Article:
Severe Weather Centre United Kingdom of Great Britain and Northern Ireland
The climate in the United Kingdom of Great Britain and Northern Ireland
The climate in the UK is generally dominated by the moist, temperate maritime air currents from the Atlantic and its Gulf Stream. Though being positioned at the same latitude like Canada the UK benefits from a much milder climate with hardly any extremes in temperature.
Autumn and winter are very unsettled. September till January are the wettest months with an average of close to 20 days with rain a month. The regional contrasts are huge: The Scottish Highlands for instance get almost three times as much precipitation as the Lowlands. The driest county is Kent with approximetly 600mm of rain a year. Also the strongest winds occur during autumn and winter, while the west coast and the mountain regions are windier than east coast. The East and the Scottish Highlands experience most snowfall.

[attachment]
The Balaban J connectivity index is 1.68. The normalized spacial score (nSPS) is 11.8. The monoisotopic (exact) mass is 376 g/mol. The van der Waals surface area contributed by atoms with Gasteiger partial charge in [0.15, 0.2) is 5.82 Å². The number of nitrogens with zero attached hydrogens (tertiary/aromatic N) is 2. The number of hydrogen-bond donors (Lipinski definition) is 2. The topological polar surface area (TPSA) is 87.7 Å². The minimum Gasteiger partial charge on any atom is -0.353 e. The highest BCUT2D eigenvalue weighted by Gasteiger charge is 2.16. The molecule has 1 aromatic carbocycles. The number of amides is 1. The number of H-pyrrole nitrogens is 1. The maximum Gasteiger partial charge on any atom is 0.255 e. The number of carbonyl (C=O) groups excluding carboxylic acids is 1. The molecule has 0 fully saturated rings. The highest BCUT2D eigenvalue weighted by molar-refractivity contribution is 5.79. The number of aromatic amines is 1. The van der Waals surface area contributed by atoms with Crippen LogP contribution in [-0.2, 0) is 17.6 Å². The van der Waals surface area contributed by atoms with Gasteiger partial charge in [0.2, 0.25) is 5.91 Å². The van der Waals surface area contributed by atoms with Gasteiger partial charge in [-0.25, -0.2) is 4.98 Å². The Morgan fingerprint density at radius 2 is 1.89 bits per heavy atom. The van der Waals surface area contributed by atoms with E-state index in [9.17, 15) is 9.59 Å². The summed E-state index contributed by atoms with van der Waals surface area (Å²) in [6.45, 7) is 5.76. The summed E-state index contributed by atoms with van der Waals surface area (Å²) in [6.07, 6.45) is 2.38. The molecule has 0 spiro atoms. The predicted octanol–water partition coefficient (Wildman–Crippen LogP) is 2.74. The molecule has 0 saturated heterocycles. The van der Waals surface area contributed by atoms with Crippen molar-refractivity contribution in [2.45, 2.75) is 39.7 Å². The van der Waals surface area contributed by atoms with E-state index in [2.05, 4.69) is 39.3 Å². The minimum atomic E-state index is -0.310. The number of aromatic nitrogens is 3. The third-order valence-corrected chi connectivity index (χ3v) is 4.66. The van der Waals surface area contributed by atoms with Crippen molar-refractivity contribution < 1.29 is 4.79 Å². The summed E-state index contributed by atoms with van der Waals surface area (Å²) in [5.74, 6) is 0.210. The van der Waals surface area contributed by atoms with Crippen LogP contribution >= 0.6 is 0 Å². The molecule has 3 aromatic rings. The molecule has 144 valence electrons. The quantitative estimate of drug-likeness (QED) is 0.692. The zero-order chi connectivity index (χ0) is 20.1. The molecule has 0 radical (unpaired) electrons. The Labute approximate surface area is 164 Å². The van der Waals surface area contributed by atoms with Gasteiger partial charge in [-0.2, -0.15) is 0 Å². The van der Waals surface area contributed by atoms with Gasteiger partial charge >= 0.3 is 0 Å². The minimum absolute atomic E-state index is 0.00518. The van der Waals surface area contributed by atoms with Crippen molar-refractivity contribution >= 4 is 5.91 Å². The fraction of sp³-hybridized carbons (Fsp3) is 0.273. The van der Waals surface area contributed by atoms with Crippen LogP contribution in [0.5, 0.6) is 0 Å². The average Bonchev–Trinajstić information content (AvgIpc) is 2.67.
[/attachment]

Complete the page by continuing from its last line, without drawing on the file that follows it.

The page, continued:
Towards the end of winter the Atlantic cools off, leading to slightly calmer, more stable weather. Winds cease and rain occurs less often. Summers are relatively dry, but still some heavy downpours or thunderstorms must be taken into account. Highs are mostly between 18 and 23°C between June and August, only occasionally temperatures rise above 30°C. Sunniest spots can be found along the southern coast between Cornwall and Kent, where the highest temperature on record has been measured so far: 38.5°C.